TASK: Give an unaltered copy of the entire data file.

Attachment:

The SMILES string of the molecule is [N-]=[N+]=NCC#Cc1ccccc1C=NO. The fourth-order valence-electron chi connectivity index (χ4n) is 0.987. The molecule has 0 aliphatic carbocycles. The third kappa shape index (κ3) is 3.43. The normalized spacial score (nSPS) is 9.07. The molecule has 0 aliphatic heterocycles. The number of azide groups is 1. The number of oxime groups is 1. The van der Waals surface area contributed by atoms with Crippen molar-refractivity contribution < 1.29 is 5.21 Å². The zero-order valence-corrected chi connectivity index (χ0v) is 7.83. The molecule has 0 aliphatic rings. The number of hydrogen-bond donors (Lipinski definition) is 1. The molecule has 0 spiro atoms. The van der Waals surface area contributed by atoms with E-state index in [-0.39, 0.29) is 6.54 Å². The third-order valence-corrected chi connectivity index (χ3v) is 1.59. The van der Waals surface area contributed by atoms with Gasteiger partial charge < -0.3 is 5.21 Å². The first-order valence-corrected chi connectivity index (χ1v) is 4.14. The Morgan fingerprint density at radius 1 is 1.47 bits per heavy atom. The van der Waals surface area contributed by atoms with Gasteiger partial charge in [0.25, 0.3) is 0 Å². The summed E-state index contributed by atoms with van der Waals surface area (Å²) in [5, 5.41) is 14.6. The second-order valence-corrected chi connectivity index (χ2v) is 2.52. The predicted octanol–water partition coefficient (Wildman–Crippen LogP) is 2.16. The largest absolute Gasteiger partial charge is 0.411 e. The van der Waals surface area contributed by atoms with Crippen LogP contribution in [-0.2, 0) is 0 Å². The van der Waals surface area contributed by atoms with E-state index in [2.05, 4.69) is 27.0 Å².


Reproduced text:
The SMILES string of the molecule is [N-]=[N+]=NCC#Cc1ccccc1C=NO. The fourth-order valence-electron chi connectivity index (χ4n) is 0.987. The molecule has 0 aliphatic carbocycles. The third kappa shape index (κ3) is 3.43. The normalized spacial score (nSPS) is 9.07. The molecule has 0 aliphatic heterocycles. The number of azide groups is 1. The number of oxime groups is 1. The van der Waals surface area contributed by atoms with Crippen molar-refractivity contribution < 1.29 is 5.21 Å². The zero-order valence-corrected chi connectivity index (χ0v) is 7.83. The molecule has 0 aliphatic rings. The number of hydrogen-bond donors (Lipinski definition) is 1. The molecule has 0 spiro atoms. The van der Waals surface area contributed by atoms with E-state index in [-0.39, 0.29) is 6.54 Å². The third-order valence-corrected chi connectivity index (χ3v) is 1.59. The van der Waals surface area contributed by atoms with Gasteiger partial charge < -0.3 is 5.21 Å². The first-order valence-corrected chi connectivity index (χ1v) is 4.14. The Morgan fingerprint density at radius 1 is 1.47 bits per heavy atom. The van der Waals surface area contributed by atoms with Gasteiger partial charge in [0.25, 0.3) is 0 Å². The summed E-state index contributed by atoms with van der Waals surface area (Å²) in [5, 5.41) is 14.6. The second-order valence-corrected chi connectivity index (χ2v) is 2.52. The predicted octanol–water partition coefficient (Wildman–Crippen LogP) is 2.16. The largest absolute Gasteiger partial charge is 0.411 e. The van der Waals surface area contributed by atoms with Crippen LogP contribution in [-0.2, 0) is 0 Å². The van der Waals surface area contributed by atoms with E-state index in [2.05, 4.69) is 27.0 Å².